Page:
Four days and six hours before the polls close in Tuesday’s primary election, a Republican gubernatorial candidate told a local crowd of about 45 why she should be the GOP nominee for Missouri’s next governor.

Four days and six hours before the polls close in Tuesday’s primary election, a Republican gubernatorial candidate told a local crowd of about 45 why she should be the GOP nominee for Missouri’s next governor.
Catherine Hanaway, one of four people running on the Republican ticket for governor in the Aug. 2 primary, visited the Eugene E. Northern Community Hall during a campaing stop.
Hanaway is a former U.S. attorney for the Eastern District of Missouri and was the first female Speaker of the Missouri House of Representatives.
“I’m running for governor because I think we have to do two things in this state. We’ve got to make our streets safe again and we have to bring quality jobs,” said Hanaway, who is running against Peter Kinder, Eric Greitens and John Brunner in the Republican primary.
Four Democrats are also running in the primary — Chris Koster, Eric Morrison, Leonard Joseph Steinman II and Charles B. Wheeler.
Regarding safer streets, Hanaway said, “The events in Ferguson have led to disregard, disrespect, targeting and murder of police officers around the country.”
A Leasburg police officer in the crowd said later in the event that it should be evident in Missouri’s next governor that he or she supports law enforcement officers and that it be done quickly if or when police officers are assaulted.
Hanaway also shared her stances on abortion, the 2nd Amendment and her plan to bring back jobs.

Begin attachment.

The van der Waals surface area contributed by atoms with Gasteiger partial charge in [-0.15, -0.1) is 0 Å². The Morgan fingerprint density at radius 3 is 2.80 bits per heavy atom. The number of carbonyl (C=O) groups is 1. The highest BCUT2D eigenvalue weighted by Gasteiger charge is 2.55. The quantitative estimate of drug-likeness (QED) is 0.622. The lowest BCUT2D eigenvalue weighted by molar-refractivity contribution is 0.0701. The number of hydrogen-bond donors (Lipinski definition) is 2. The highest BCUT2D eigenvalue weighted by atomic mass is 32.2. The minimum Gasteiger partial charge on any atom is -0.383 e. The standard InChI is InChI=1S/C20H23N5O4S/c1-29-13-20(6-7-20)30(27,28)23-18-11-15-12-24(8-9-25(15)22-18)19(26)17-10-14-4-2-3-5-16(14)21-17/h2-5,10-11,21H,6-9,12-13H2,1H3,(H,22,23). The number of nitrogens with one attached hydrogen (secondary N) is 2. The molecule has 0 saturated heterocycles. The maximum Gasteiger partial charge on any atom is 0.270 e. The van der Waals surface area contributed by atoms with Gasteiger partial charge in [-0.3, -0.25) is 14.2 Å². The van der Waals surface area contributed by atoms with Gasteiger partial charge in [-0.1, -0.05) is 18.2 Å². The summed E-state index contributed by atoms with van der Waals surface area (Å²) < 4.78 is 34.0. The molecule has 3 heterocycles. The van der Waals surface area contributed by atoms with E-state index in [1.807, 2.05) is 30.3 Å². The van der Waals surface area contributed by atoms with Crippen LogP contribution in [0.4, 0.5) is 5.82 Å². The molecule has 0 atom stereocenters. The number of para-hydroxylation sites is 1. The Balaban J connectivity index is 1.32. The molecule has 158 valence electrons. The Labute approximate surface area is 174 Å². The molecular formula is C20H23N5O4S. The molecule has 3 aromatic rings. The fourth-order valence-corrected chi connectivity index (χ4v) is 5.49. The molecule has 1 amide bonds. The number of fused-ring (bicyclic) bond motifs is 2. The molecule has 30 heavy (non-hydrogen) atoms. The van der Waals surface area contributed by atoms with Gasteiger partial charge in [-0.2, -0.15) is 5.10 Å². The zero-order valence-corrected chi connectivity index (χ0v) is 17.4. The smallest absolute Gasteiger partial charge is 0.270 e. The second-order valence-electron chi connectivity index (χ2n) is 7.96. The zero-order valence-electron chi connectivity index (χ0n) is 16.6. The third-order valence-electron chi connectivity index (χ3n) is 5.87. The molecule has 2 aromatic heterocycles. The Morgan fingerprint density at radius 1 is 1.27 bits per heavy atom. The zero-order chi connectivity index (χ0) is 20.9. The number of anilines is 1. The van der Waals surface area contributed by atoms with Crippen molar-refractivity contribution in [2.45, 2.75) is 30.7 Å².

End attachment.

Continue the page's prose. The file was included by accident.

“To me, the most fundamental right, and I think it’s a constitutional right and I know it’s a God-given right, is the right to life…If I get to be your next governor, we’re going to end funding for Planned Parenthood,” Hanaway said.
She said she supports constitutional carry. “Gov. Nixon vetoed it this year. If I had been governor, I would’ve signed it. I will always stand up for your 2nd Amendment rights as governor.”
Regarding jobs, Hanaway said, “We can do better. And the road map is there in other states. It’s right-to-work, lower taxes, beating back trial lawyers and their frivolous lawsuits, its limiting regulations…” as well as supporting vocational technical education.
About business regulations, Hanaway said, “While it may sound weird to say in a college town, we need to stop asking every kid to go to college,” noting that a majority of Missourians do not have a four-year college degree.
Regarding regulations, she noted that the barber regulations in Missouri are 50,000 words long, but the book of Revelation in the Bible is a fifth of that.
She also supports expansion of agribusiness in the state.
Hanaway then took some time to answer questions from the audience, noting that she is against Obamacare and said she will not support expanding Medicaid in Missouri.
In response to a question about improving cellphone service in rural areas in Missouri, Hanaway admitted that she had no answer.
Regarding education funding, Hanaway said that the GOP-led Legislature has provided more funding to education now than in past years, but that Nixon keeps withholding it.
“I’ll never withhold appropriated money from schools,” Hanaway said, noting that she would look at other areas of the budget to withhold if she had to.
Before Hanaway’s talk, Bob May, with the Phelps County Republican Central Committee, spoke about working with Hanaway when they both were legislators in the Missouri House of Representatives.
“She’s a strong candidate for governor…she’s a leader,” May said, adding that while he hasn’t always agreed with her, “she will listen and work with all of us.”